Small Cap Value Report (Thur 13 September 2018) - FTSE, SCH, DPEU

Thursday, Sep 13 2018 by
57

Good morning!

While I was away, the FTSE (UKX) dropped by 2% in a week. That will teach me!

The biggest faller was WPP (LON:WPP), which had a profit warning. Other big fallers were Ocado (LON:OCDO) and Just Eat (LON:JE.), and most of the big mining companies.

Mainstream media has been pointing out that the index is now around its five-month lows.

Taking a slightly longer timeframe, we can see that it basically hasn't gone anywhere over the past year (before dividends):

5b9a13c988ac3FTSE_20180913.PNG

in currency terms, GBP has at last found some strength over the past few weeks. That is perhaps the most obvious headwind to explain the recent weakness. But it only partly explains the move.

Buying opportunity? This situation has certainly caught my attention. As regular readers will know, I am short FTSE puts. I am committed to buy a decent chunk of shares at 6,000 if the FTSE falls below that level by next March.

Aside from that reason, there are also a few tempting shares in the big-cap space to look at. British American Tobacco (LON:BATS) for example (where I already hold a long position) has been extremely weak and I am thinking about increasing my position size in it. I also have more highly rated companies like Unilever (LON:ULVR) and Experian (LON:EXPN) on the watchlist. Unfortunately, their share prices have remained very strong.

In some ways, it could be argued that the FTSE going flat for a while is a benign situation.

For those people who are worried about a general overvaluation, it gives the market a chance to grow into its valuation. And it does that without causing any of the panic you get with a very sharp sell-off. Instead of panic, it merely causes boredom and melancholy among the impatient.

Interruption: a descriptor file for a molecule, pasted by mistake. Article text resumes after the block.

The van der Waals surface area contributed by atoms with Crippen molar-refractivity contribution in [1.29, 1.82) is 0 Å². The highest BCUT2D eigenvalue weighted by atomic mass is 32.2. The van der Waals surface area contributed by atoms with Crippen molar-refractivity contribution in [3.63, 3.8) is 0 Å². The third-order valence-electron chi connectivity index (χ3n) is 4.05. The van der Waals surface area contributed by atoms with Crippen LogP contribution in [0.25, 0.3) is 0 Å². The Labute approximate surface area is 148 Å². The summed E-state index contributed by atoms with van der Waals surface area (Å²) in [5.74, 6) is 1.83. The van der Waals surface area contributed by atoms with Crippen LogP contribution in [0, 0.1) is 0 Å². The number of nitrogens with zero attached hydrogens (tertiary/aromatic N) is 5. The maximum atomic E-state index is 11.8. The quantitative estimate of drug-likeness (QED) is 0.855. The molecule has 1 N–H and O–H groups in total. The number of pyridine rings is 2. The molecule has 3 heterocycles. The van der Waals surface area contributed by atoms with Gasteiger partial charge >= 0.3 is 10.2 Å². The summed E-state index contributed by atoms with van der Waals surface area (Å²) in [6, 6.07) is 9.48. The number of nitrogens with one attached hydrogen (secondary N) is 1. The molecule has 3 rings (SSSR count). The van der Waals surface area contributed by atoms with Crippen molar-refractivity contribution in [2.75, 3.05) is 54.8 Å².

And for people like myself who are buying equities from time to time, it means we still have lots of opportunities.

I've noticed a really mixed bag in terms of sentiment expressed on twitter and in casual conversations this year. Investors I've spoken to are happy with a…

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Disclaimer:  

All my own views. I am not regulated by the FSA. No advice.

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SafeCharge International Group Limited is a United Kingdom-based company, which is engaged in the provision of payments services, technologies and risk management solutions for online and mobile businesses. The Company is a supplier of online payment technologies and services, risk management and information technology (IT) solutions. The Company's processing business provides its customers with a range of payment and fraud prevention services; payment card industry (PCI) descoping solutions, and a network of approximately 100 payment methods and acquiring banks through a single customer integration. It provides online merchants with a payment solution that includes secured connectivity to financial institutions, cashier with personalized checkout options, risk management platform and a Payments Management and Analytics component. Its subsidiaries include ELoad Solutions Limited, XT Commerce International Limited, SafeCharge Technologies Limited, SafeCharge (UK) Limited and others. more »